22:43 GMT07 April 2020
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    In the next two weeks, the NATO-Russia Council is expected to resume its work, German newspaper Die Welt reported.

    Thus, the West would have an opportunity to discuss with Moscow the "new rules of the game," the newspaper wrote, adding that Western countries are interested in a "more or less predictable" Russia.

    The main subject of the upcoming meeting at the ambassadorial level will be the Ukrainian crisis.

    "Both sides are obviously hoping to make more progress [in the conflict], than in March 2014," the article said.

    According to NATO Secretary General Jens Stoltenberg, the meeting will be "a continuation of our political dialogue." At the same time he stressed that the work of the NATO-Russia Council in the usual mode will be resumed only if Moscow starts to "respect international law".

    Despite the introduction of anti-Russian sanctions and attempts to exert pressure on the Kremlin, Western countries "have always left the window open for dialogue if Putin still will be willing to make compromises," Die Welt wrote.

    "The West is interested in Russia, whose actions are more or less predictable, and has been looking for a new modus vivendi," the newspaper wrote.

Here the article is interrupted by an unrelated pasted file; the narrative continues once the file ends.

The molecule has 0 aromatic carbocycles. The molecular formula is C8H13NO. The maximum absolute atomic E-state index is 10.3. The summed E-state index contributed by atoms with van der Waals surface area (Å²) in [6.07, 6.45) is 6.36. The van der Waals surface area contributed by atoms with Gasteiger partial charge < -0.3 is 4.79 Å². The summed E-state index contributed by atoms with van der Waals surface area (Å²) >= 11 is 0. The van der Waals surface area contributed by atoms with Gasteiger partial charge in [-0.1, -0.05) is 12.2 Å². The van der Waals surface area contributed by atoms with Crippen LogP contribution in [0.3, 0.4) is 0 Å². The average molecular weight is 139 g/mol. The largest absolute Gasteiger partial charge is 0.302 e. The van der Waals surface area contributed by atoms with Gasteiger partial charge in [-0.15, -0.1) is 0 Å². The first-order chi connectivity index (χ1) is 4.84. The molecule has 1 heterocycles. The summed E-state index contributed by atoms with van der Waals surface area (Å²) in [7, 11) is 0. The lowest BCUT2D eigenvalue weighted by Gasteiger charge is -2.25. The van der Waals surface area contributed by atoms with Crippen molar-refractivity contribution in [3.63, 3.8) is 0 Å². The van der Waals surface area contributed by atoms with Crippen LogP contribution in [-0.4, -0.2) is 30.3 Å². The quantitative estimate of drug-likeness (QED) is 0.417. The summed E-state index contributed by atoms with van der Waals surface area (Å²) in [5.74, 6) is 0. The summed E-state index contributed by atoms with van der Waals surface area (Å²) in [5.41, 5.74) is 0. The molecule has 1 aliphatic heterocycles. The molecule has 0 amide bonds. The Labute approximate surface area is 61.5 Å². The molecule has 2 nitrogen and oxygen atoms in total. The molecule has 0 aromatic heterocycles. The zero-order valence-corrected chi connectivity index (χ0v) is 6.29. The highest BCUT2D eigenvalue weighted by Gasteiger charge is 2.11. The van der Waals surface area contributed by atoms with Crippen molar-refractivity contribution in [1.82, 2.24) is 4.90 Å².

The head of the Centre for Defense Studies at the Russian Institute for Strategic Studies, Grigory Tishchenko, confirmed this point in an interview with Radio Sputnik, saying that the resumption of dialogue is primarily important for the military alliance.

    "Our armed forces have become largely "invisible" for NATO. And that is what they are more and more worried about, what they more and more are talking about it. Our weapons, which they hadn't been aware of, or thought they had totally different characteristics, have been used in Syria. And it was a complete surprise for NATO," the expert said.

    "Therefore, I think that the resumption of the Russia-NATO Council is, first of all, beneficial for the alliance," he added.

    NATO decided to suspend all practical cooperation with Russia in April 2014, less than a month after Crimea rejoined Russia. Moscow has repeatedly pointed at the legality of Crimea's referendum to join Russia, and denied being a party to the Ukraine conflict.


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